Stimulus Update: $600 Unemployment Boost Is Back on the Table

by Maurie Backman | Updated July 25, 2021 - First published on Oct. 1, 2020

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A woman who has just been let go from her job leaving the office with a box of her things.

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Unemployment has long been a sticking point in negotiating a stimulus deal, but Democrats aren't giving up on that $600 boost.

As lawmakers haggle over a much-needed COVID-19 relief bill to follow late March's CARES Act, the public continues to wait patiently (or perhaps not so patiently) for a second stimulus check. But a direct stimulus payment isn't the only issue on the table. One major point that's prevented Democratic and Republican lawmakers from reaching an agreement is unemployment.

The jobless rate has been astronomically high since April, and while it's trended slowly downward ever since, millions of Americans are still out of work and draining their savings. To help the jobless, the CARES Act allowed for a $600 weekly boost to unemployment benefits that kept millions of workers afloat until it ran out in late July. In the absence of a second stimulus agreement, President Trump signed an executive order over the summer calling for a $300 weekly boost to unemployment. But Democrats want to do better, so they've reintroduced their HEROES Act, which includes an extra $600 a week for those who are out of work. Whether they manage to get Republicans on board is a different story.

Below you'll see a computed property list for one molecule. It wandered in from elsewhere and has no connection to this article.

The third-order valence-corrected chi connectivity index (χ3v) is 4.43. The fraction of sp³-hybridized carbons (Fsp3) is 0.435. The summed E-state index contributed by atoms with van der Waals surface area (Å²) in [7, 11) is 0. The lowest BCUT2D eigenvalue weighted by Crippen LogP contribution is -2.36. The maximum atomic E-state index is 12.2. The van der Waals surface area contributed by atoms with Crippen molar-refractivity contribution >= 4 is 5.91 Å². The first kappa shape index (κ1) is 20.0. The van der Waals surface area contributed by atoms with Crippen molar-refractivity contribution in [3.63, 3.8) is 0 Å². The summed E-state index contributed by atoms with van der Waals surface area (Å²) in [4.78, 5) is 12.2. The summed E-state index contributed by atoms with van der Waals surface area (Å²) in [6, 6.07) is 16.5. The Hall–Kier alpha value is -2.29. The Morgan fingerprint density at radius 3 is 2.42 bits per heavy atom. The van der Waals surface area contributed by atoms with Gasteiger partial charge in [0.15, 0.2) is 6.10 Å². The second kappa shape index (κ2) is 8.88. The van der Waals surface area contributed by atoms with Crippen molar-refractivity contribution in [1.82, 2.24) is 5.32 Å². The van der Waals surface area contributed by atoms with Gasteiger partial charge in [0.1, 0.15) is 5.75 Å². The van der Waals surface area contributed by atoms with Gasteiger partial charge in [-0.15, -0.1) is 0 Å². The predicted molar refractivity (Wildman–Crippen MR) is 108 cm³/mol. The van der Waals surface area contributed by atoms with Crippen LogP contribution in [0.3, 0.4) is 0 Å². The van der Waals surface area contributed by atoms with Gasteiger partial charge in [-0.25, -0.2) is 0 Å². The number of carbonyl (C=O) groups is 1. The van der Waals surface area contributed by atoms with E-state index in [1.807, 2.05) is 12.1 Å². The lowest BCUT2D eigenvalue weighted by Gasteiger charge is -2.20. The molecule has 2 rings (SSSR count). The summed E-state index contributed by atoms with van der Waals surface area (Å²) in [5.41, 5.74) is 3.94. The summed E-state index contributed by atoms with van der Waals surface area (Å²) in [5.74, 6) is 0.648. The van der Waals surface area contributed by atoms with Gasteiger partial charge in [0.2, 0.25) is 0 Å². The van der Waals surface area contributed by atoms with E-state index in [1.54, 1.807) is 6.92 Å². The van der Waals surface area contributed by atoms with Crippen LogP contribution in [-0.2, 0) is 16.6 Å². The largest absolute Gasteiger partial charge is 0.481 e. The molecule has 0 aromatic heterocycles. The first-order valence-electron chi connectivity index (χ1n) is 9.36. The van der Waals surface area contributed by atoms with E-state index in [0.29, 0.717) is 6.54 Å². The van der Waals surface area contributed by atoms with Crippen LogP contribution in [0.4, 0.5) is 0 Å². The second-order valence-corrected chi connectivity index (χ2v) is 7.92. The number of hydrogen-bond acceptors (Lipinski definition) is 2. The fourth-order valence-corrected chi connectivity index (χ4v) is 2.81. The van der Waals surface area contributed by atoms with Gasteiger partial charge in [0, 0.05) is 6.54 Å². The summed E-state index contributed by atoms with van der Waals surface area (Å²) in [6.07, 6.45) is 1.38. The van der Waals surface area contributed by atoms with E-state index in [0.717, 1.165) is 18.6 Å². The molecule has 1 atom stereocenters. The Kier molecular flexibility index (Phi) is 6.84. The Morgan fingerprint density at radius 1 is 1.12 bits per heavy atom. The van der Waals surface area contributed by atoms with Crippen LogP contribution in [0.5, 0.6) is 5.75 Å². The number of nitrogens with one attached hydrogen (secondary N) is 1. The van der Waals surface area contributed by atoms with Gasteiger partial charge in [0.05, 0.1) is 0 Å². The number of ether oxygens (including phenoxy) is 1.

The struggle continues

This isn't the first time the HEROES Act has come to the table. The $3 trillion version of that bill made it through a House vote in May, only to stall in the Senate. Now Democrats have lowered the HEROES Act's price tag to $2.2 trillion to cater to Republicans, who have made it clear they're looking to spend a lot less on a relief package.

Democrats' trimmed-down proposal does, however, still includes the extra $600 a week in unemployment benefits through January 2021. The goal is to help those who are out of work replace their paychecks in full, allowing them to make ends meet and pump money into an economy that desperately needs it.

But Republicans have long opposed the idea of a $600 weekly boost to unemployment. Their main issue is that an increase at that level will result in many Americans essentially getting a raise on unemployment. The fear is that jobless folks earning more money out of work won't want to get back into the labor force when the opportunity presents itself. To be clear, it's not that Republicans aren't looking to bolster unemployment at all. But they have been vocal about opposing a $600 weekly boost.

While it may be encouraging to see Democrats advocate for more jobless aid, the reality is that this updated version of the HEROES Act may reach a similar fate as the version proposed earlier this year. While this new version is likely to clear the Democrat-controlled House, Republicans rule the Senate, so shooting down the new HEROES Act won't be difficult. If that happens, lawmakers will be back to square one, and Americans will have to sit tight and wait for the relief that so many desperately need.

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